Meet 10 of the most exciting painters, photographers, net artists and performance provocateurs working today -- and check out the wildly diverse ways they redefine the theme of our April issue: the American Dream.
Photo by Kathy Lo; Chloe wears a sweater by Maryam Nassir Zadeh, a jacket by Acne and a skirt by Narciso Rodriguez / Styling by Jessica Zamora-Turner / makeup by Alexis Williams at LVA Artists using Chanel Cosmetics / hair by Aleksandra Sasha Nesterchuk using Kérastase France / Styling Assistant: Jordyn Payne / Location: Dune Studios
Mixed-media artist Chloe Wise cracked the art and fashion worlds last year with a perfectly executed troll: a Chanel-branded bread bag sculpture. The piece, titled "Bagel No. 5," was worn by model India Menuez at an event for Lagerfeld's fall 2014 season, attended by uncle Karl himself. Fashion folks assumed the bag was a part of his campaign, only to discover that it was an oven-fresh commentary on the fashion and consumer art worlds.
"Being able to make anything legitimized as a trend because it has a brand name attached to it completed my critique," Wise says. "Watching the fashion world unknowingly embrace a critique of itself was hilarious and awesome."
With her first solo show, at Division Gallery in Montreal, under her belt and another solo show in Switzerland later this year, this Canuck, who's logged a year and a half in NYC, is already breaking our cultural code. "The American Dream is me chugging Starbucks and Juice Press every morning and being able to live in a place where the stuff I want to make can be made."
A YouTube star through the the high-art lens, Petra Cortright creates videos, paintings, sculptures and performances that blend the analog with the digital. From webcam dances to emoji paintings to a video collaboration for Stella McCartney's AW14 collection, Cortright has made net art look great both online and IRL. [Kate Messinger]
Whether it's talking feminism inside the male-dominated online game World of Warcraft or publicly challenging the Internet's most famous misogynist (that would be BANG author Roosh V), new-media artist Angela Washko is all about bringing feminism into unexpected contexts. Using the Web as a sounding board, Washko asks hard questions with tactful wit, taking the conversation far beyond the courthouse. [KM]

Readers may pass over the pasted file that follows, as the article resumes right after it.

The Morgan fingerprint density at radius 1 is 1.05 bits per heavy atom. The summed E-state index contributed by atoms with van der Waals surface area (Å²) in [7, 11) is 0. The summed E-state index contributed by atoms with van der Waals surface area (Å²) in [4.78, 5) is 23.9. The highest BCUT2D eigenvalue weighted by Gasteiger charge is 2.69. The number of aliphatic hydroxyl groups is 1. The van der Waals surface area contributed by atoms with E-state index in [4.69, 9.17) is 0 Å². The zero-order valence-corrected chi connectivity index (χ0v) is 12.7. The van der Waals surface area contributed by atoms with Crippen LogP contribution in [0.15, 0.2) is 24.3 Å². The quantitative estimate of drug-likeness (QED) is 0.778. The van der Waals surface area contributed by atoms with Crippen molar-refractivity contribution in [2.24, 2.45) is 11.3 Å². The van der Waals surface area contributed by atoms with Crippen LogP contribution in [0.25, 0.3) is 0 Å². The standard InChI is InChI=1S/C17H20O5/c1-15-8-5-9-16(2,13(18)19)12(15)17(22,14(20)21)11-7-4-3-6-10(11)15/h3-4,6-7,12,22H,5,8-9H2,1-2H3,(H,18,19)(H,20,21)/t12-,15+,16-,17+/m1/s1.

Society won't shut up about how we're supposed to look, so Allie Pohl makes gender and beauty stereotypes too big to ignore. Taking the measurements of the "Ideal Woman" -- 36-24-36 seems to be the mainstream consensus -- the L.A.-based artist distorts Barbie-like forms. (More recently, she's turned her attention to assumptions of male beauty.) She shows these large plastic sculptures in many sizes, colors and iterations of faux-pubic hair to highlight the lack of human qualities and reroute our concept of physical ideals. [KM]
Photo courtesy of Nate Hill
Throwing cheeseburgers at pedestrians; a photo project using white women as scarves; a voting website called "Light Skinned or Dark Skinned?" Nate Hill's performance art is anything but PC. But behind the shocking antics and controversial topics, Hill is not concerned with making people mad or uncomfortable; his work is about jumpstarting conversations on race, gender and class -- and allowing us all to laugh a little in the process. [KM]
Glowsticks, reclining lovers, ghosts... Sam McKinniss applies a classical religious style of painting to distinctly modern tableaux of longing and romanticism. Circling the "gay gaze" with soft precision, the Connecticut native details a mixture of social connection and narcissism half-naked men find on their phones, often in bed. And while there's a sexy sense of excitement and fun in his work, it's often shrouded in self-reflection and lurking questions of identify. His work depicts the immediate cultural moment with timeless execution. [EG]
Working as both an artist and model, half-Jamaican UK native Phoebe Collings-James brings activism into every form she takes on. Whether it's refusing to wear designers who won't cast models of different races or starting a feminist blog called Cunt Today, Collings-James is not afraid to cross lines or push buttons. Her paintings, sculptures and performances have a weighty sense of materiality and fanciful anthropomorphism -- fitting for the themes she frequently returns to around race, sexuality and feminism. [KM & EG]
Arvida Bystrom's photography may be candy-colored like her hair, but her work is far from sweet. Shooting for magazines like Wonderland, Rookie, i-D and more, Bystrom uses a glittery teen-girl aesthetic to highlight gender and sexuality stereotypes in pop culture and beyond. There Will Be Blood, her 2012 editorial for Vice -- a look at menstruation that managed to shrug off knee-jerk revulsion and fetishistic baggage -- might have brought her new levels of attention, but a look at her adored Tumblr suggests that she's poised to make deeper, bigger statements very soon. [KM]
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